“She asked if I wanted her to, I don’t know, supervise us. After, you know…”

Sara sighs. “Yeah, well…” She shrugs. “I don’t mind if you don’t.”

Rokia gives her a very flat look, goes to the fridge for milk, starts pulling down bowls and cereal. “We are going to eat breakfast,” she says, sounding put-upon, “and I am going to finish my coffee, and then we can talk about it.”

Sara laughs. “Fair enough,” she says, and fills her bowl.

Sara’s piling the dishes in the sink when she hears Rokia come up to stand beside her. “You really don’t mind?” she asks, hesitant.

“Not at all,” Sara says.

“It’s going to be super awkward.”

“Awkward I can deal with,” Sara shoots back. Doesn’t need to say she’d vastly prefer it to the alternatives.

Rokia sighs. “Come on then,” she says. “Let’s brush our teeth and go practice kissing at my mentor’s house.” She starts off sounding annoyed but by the end it’s more amused. Sara knocks their shoulders together as they head up the stairs, and Rokia gives her a rueful smile. She’ll take it.

Lyme just nods when she hears the plan. Goes and gets a pile of newspapers off the table, sets them by her chair and sits down. “I’m here if you need me,” she says, looking at Rokia, and picks up a paper. It pretty effectively blocks her from obvious view, but Sara is pretty sure she’s paying a lot of attention to what’s happening all the same.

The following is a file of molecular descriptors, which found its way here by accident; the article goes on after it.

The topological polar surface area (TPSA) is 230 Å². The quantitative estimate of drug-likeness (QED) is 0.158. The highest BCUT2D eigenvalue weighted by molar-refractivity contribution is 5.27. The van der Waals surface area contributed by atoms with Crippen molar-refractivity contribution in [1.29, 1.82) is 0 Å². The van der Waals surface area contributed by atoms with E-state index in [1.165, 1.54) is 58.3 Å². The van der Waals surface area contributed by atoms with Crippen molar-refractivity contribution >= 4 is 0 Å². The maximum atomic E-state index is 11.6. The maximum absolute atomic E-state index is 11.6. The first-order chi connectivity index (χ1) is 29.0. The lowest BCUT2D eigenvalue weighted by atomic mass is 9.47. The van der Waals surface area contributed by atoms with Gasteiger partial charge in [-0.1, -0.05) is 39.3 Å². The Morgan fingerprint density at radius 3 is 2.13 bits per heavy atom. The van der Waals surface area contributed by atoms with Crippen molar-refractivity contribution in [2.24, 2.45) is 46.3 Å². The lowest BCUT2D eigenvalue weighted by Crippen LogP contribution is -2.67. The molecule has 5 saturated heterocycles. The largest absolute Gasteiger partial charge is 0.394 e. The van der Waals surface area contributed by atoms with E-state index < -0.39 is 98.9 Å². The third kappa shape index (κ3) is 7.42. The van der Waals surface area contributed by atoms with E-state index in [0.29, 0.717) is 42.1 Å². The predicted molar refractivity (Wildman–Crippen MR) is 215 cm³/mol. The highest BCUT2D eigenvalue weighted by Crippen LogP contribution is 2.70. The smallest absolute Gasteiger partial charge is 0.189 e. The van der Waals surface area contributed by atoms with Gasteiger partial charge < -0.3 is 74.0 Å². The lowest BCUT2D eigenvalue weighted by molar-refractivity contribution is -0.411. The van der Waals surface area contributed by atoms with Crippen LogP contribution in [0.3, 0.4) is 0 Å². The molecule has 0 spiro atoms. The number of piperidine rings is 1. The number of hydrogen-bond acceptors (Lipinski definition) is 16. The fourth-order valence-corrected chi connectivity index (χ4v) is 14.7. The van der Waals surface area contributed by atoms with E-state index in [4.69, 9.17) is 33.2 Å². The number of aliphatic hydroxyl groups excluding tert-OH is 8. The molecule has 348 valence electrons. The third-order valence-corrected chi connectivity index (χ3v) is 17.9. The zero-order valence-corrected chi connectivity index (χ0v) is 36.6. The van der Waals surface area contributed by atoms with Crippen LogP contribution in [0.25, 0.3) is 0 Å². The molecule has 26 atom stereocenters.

Rokia rolls her eyes. Sits in the corner of the couch. Sara sits next to her, giving her space, but reaches to take her hand. Rokia gives her a small smile.

Sara turns, sits crosslegged on the couch facing Rokia, and Rokia mirrors her. Their knees touch, but there’s space between them that’d be hard to breach. Rokia’s watching her, and she looks tentative, more awkward now than when they first did this when Rokia was 15.

“Should I start?” Sara asks, quiet.

Rokia nods. Sara leans forward, waits for Rokia to meet her halfway, just lets their lips brush, pulls back. Rokia’s smiling a little, leans forward again, and again, a brush of lips and Sara pulls back. Their hands are tangled still and Sara squeezes, once, a reminder.

Rokia stays still, watching, uncertain for a minute, and then this time she leans in first and Sara follows, and Rokia presses toward her a little, lips parting slightly, and then she pulls away fast.

Sara watches as Rokia takes a deep shaky breath, lets go of Sara’s hand and twists both of hers into her hair. “Fuck,” she says. “Son of a bitch.”

“You okay there kiddo?” Lyme’s put down her paper, looks over.

“Fantastic,” Rokia snaps. She turns, drops her feet to the floor.

Sara bites her tongue, shifts to sit the same way.

Lyme gets up and grabs the remote off the table, flips through the channels till she finds one of the educational ones, something about building a new dam in Seven somewhere. “There,” Lyme says, indulgent. “Think about giant walls of concrete for a while.”

Sara laughs while Rokia scowls. But Rokia’s shoulders are down away from her ears and pretty soon she’s commenting on the state of the mixing trucks.

When the show’s over Rokia sighs. Glances over at Sara. “Sorry,” she says.

“Don’t worry about it,” Sara says. “I wasn’t expecting this to get easy in a day.”

Rokia rolls her eyes again. “I’m not going anywhere, girl,” Sara says, soft. "We got all the time in the world.”

Rokia looks at Sara, searching, reaches over to take her hand. “Thanks,” she says, leans in and brushes Sara’s lips once more before getting up and walking toward the kitchen.

Lyme gets up, gives Sara a nod, and follows Rokia out.